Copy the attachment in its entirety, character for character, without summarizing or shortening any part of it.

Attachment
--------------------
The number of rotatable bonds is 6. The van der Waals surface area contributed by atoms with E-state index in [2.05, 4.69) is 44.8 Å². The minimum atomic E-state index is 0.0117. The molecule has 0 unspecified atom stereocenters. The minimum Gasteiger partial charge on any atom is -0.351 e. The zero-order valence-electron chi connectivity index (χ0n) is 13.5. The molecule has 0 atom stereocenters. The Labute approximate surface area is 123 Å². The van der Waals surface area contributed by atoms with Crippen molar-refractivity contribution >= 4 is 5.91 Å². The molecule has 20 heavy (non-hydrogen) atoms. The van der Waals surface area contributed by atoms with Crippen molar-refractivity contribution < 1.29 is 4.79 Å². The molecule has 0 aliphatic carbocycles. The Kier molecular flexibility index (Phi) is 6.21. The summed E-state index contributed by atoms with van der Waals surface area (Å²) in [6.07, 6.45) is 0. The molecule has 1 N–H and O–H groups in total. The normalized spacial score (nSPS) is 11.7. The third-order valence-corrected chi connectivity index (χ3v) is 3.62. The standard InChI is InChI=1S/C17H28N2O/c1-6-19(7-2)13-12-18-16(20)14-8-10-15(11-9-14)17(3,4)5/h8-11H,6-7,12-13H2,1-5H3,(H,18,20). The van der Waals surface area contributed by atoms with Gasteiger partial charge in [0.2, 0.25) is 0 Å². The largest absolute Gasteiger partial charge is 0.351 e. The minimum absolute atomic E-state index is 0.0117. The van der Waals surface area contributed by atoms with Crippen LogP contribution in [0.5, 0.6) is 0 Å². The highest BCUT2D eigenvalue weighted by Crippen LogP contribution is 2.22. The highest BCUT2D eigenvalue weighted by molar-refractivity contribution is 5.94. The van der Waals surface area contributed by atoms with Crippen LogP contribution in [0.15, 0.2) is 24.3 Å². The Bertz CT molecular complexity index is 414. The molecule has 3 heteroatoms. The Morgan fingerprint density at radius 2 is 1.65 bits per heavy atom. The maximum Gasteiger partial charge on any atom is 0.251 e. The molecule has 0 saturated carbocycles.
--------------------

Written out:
The number of rotatable bonds is 6. The van der Waals surface area contributed by atoms with E-state index in [2.05, 4.69) is 44.8 Å². The minimum atomic E-state index is 0.0117. The molecule has 0 unspecified atom stereocenters. The minimum Gasteiger partial charge on any atom is -0.351 e. The zero-order valence-electron chi connectivity index (χ0n) is 13.5. The molecule has 0 atom stereocenters. The Labute approximate surface area is 123 Å². The van der Waals surface area contributed by atoms with Crippen molar-refractivity contribution >= 4 is 5.91 Å². The molecule has 20 heavy (non-hydrogen) atoms. The van der Waals surface area contributed by atoms with Crippen molar-refractivity contribution < 1.29 is 4.79 Å². The molecule has 0 aliphatic carbocycles. The Kier molecular flexibility index (Phi) is 6.21. The summed E-state index contributed by atoms with van der Waals surface area (Å²) in [6.07, 6.45) is 0. The molecule has 1 N–H and O–H groups in total. The normalized spacial score (nSPS) is 11.7. The third-order valence-corrected chi connectivity index (χ3v) is 3.62. The standard InChI is InChI=1S/C17H28N2O/c1-6-19(7-2)13-12-18-16(20)14-8-10-15(11-9-14)17(3,4)5/h8-11H,6-7,12-13H2,1-5H3,(H,18,20). The van der Waals surface area contributed by atoms with Gasteiger partial charge in [0.2, 0.25) is 0 Å². The largest absolute Gasteiger partial charge is 0.351 e. The minimum absolute atomic E-state index is 0.0117. The van der Waals surface area contributed by atoms with Crippen LogP contribution in [0.5, 0.6) is 0 Å². The highest BCUT2D eigenvalue weighted by Crippen LogP contribution is 2.22. The highest BCUT2D eigenvalue weighted by molar-refractivity contribution is 5.94. The van der Waals surface area contributed by atoms with Crippen LogP contribution in [0.15, 0.2) is 24.3 Å². The Bertz CT molecular complexity index is 414. The molecule has 3 heteroatoms. The Morgan fingerprint density at radius 2 is 1.65 bits per heavy atom. The maximum Gasteiger partial charge on any atom is 0.251 e. The molecule has 0 saturated carbocycles.